The founders of what is now known as The Episcopal Church were very suspicious of centralized power. Except for those who followed Samuel Seabury’s High Church views, and they were in a minority, this suspicion extended to their views on bishops and their necessity. These new Americans believed that the English episcopate was primarily an agency and tool of an oppressive, hierarchical government, “Lord Bishops”, who supported the Crown and the current administration from the benches of the House of Lords. These bishops were led by archbishops who exercised “metropolitical” authority. The newly founded Episcopal Church replaced archbishops with presiding bishops, modeled on the office of Primus, in the Scottish Episcopal Church. The primus of that church served as first among equals, as chair of the college of bishops, with few other duties and no other power. The American Presiding Bishop retained only two of the powers exercised by Metropolitan archbishops, the right to take order for the consecration of bishops and preside that their ordinations, and the right to make visitations to the several dioceses in the national church. The power of diocesan bishops was limited by the establishment of statutory Standing Committees, made up of elected clergy and laity, who shared administrative authority with the bishop.
A word about the term Metropolitan. While all metropolitans are archbishops, not all archbishops are metropolitans. Clear? The Early Church grew up in the Roman Empire and adopted some of its structures. Among those structures were Provinces, a grouping of adjacent dioceses, presided over by a bishop styled a Metropolitan because he usually lived n a major city. Over time these officials, personally dubbed archbishops, accrued to themselves a set of duties and job descriptions. They were first among equals among the bishops, due honor and respect, and in certain matters, the obedience of the provincial bishops. They took order for (arranged) the consecration of bishops and usually presided at their ordination services. They had the right to make visitation to the dioceses in the Province, and they presided over the trial of accused bishops and heard appeals against judgements made against bishops and other clergy.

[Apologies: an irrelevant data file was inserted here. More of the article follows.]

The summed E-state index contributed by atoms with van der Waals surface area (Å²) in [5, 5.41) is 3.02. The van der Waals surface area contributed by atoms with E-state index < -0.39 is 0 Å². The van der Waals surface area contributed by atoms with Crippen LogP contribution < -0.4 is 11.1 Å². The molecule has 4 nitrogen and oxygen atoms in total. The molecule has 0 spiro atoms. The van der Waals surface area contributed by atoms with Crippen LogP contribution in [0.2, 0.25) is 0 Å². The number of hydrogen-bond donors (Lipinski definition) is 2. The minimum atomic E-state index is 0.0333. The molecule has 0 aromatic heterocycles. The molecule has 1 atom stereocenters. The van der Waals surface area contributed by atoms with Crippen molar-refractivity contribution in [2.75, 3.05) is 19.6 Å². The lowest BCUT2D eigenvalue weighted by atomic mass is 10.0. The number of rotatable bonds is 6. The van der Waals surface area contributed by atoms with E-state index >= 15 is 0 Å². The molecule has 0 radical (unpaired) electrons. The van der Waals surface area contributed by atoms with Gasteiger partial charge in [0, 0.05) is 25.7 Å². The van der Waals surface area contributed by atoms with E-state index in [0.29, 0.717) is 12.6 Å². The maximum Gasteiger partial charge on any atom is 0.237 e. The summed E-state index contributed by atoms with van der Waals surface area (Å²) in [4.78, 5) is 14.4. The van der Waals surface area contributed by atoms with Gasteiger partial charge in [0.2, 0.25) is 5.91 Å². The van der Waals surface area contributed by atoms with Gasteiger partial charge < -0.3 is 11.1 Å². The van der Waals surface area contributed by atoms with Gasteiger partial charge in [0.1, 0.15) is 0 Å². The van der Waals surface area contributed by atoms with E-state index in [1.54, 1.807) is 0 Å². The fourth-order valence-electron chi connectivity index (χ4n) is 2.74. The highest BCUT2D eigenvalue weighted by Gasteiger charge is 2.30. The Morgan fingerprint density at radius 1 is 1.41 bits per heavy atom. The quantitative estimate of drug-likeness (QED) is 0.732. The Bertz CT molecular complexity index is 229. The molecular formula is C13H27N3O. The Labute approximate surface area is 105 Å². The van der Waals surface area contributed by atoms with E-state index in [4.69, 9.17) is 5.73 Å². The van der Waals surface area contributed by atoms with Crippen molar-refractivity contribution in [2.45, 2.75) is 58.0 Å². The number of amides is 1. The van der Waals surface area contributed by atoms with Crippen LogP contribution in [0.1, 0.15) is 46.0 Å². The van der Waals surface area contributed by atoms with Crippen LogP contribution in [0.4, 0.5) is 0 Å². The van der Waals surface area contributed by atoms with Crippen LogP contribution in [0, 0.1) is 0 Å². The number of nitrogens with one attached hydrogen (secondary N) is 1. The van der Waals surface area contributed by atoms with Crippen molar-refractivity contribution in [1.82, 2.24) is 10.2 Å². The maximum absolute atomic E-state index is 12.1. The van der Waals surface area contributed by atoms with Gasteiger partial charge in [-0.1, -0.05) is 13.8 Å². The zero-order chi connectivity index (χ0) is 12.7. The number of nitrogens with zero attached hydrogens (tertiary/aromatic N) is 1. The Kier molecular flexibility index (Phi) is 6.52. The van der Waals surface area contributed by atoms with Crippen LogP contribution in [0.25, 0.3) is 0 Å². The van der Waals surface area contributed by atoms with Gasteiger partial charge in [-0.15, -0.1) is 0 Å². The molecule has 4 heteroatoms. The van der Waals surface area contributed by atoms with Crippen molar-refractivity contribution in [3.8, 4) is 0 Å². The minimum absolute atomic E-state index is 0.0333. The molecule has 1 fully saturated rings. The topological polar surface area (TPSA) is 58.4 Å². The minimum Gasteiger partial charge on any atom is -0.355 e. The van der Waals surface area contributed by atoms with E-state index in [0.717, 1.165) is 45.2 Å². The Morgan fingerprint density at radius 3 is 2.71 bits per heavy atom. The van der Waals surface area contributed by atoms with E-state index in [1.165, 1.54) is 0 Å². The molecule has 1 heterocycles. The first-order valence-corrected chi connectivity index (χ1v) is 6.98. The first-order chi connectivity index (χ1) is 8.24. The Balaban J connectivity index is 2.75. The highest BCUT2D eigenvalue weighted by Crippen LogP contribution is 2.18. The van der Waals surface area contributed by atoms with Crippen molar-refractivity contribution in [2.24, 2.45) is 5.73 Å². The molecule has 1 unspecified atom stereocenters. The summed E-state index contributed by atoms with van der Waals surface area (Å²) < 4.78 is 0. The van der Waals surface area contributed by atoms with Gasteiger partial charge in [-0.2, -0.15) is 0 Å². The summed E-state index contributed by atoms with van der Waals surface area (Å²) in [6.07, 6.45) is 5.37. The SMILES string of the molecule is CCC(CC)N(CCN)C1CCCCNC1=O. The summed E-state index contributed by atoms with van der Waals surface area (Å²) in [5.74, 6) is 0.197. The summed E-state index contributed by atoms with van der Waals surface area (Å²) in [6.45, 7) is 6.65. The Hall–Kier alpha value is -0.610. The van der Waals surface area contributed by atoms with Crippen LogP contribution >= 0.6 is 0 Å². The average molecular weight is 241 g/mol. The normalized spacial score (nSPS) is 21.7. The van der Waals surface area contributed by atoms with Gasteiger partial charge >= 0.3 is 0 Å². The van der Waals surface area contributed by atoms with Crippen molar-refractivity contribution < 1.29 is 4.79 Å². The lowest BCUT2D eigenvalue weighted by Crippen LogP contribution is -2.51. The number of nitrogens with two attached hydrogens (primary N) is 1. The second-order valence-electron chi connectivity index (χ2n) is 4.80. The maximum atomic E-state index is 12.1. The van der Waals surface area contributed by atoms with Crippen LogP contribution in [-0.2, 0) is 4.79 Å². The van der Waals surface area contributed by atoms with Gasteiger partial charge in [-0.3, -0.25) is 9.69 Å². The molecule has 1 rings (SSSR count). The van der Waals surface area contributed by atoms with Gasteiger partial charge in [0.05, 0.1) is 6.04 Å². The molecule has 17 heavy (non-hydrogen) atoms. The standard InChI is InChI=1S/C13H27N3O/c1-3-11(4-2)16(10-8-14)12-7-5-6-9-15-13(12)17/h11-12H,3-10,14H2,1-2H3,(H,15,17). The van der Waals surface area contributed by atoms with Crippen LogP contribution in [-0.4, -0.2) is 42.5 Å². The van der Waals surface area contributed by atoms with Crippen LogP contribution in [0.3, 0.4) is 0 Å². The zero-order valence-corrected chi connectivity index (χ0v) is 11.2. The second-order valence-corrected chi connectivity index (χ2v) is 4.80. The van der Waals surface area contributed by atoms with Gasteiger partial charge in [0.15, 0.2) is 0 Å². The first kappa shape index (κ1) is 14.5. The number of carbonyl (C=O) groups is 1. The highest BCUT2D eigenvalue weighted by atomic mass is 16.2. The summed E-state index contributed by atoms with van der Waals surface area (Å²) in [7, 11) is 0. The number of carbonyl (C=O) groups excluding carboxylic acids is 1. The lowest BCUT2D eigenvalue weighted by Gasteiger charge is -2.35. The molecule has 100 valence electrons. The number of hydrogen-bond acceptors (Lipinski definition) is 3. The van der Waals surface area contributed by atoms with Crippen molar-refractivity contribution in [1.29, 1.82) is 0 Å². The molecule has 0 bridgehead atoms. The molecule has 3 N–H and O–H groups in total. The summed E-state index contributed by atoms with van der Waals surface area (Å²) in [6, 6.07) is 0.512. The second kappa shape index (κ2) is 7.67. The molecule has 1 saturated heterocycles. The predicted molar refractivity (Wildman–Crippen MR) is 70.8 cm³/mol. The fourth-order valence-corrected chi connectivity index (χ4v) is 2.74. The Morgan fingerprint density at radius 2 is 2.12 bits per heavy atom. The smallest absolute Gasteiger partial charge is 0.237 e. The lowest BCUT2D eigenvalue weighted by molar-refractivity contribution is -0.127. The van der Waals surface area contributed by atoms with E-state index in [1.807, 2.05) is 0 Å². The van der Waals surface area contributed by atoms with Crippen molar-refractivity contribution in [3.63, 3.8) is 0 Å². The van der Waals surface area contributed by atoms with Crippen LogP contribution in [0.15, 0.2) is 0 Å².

The Episcopal Church, at its founding, decided not to possess its chief Pastor with metropolitical titles and stripped away most of the duties hitherto exercised by a Metropolitan. Our diocesan bishops do not take oaths of obedience to the Presiding Bishop, nor does the Presiding Bishop exercise personal juridical authority. Oddly, our Primate and Chief Shepherd has no jurisdiction at all, as he or she has no diocese. He or she is technically a “wandering bishop.”
I gather that it was suggested to the House of Bishops, as they meet now in Nashville, that metropolitical authority in the Episcopal Church is vested in General Convention. Note there is no mention of such a role for General Convention in the Constitution and Canons. Obviously a corporate body such as a provincial/national synod cannot exercise the duties assigned to a Metropolitan. It can’t take order for the consecration of bishops, let alone consecrate them. It can’t visit dioceses. Our bishops do not swear obedience to the General Convention. The General Convention doesn’t conduct trials as a body, nor does it hear appeals. So what is meant by the claim that for us, General Convention acts in the place of a Metropolitan? One supposes that what is being claimed is that General Convention exercises authority in a unique and final manner, a power which Episcopalians are required to respect and obey. I would suggest that even if this were true, it would be extremely unhealthy not to say unanglican. Anglicanism, even where metropolitical power is invested in chief bishops, and that is in most of the Communion, is a patchwork of diverse, though complimentary authorities, what is known as dispersed authority, each at its own level designed to enable that level of fellowship to function effectively, harmoniously, and in a spirit of charity, mutual respect and concord. One hopes that those members of the committee seeking to examine the structure of our church will take care that their suggestions are Anglican in letter and spirit, within the tradition long established in the Episcopal Church, which distrusts centralized unchecked power and exalts local initiative and freedom.
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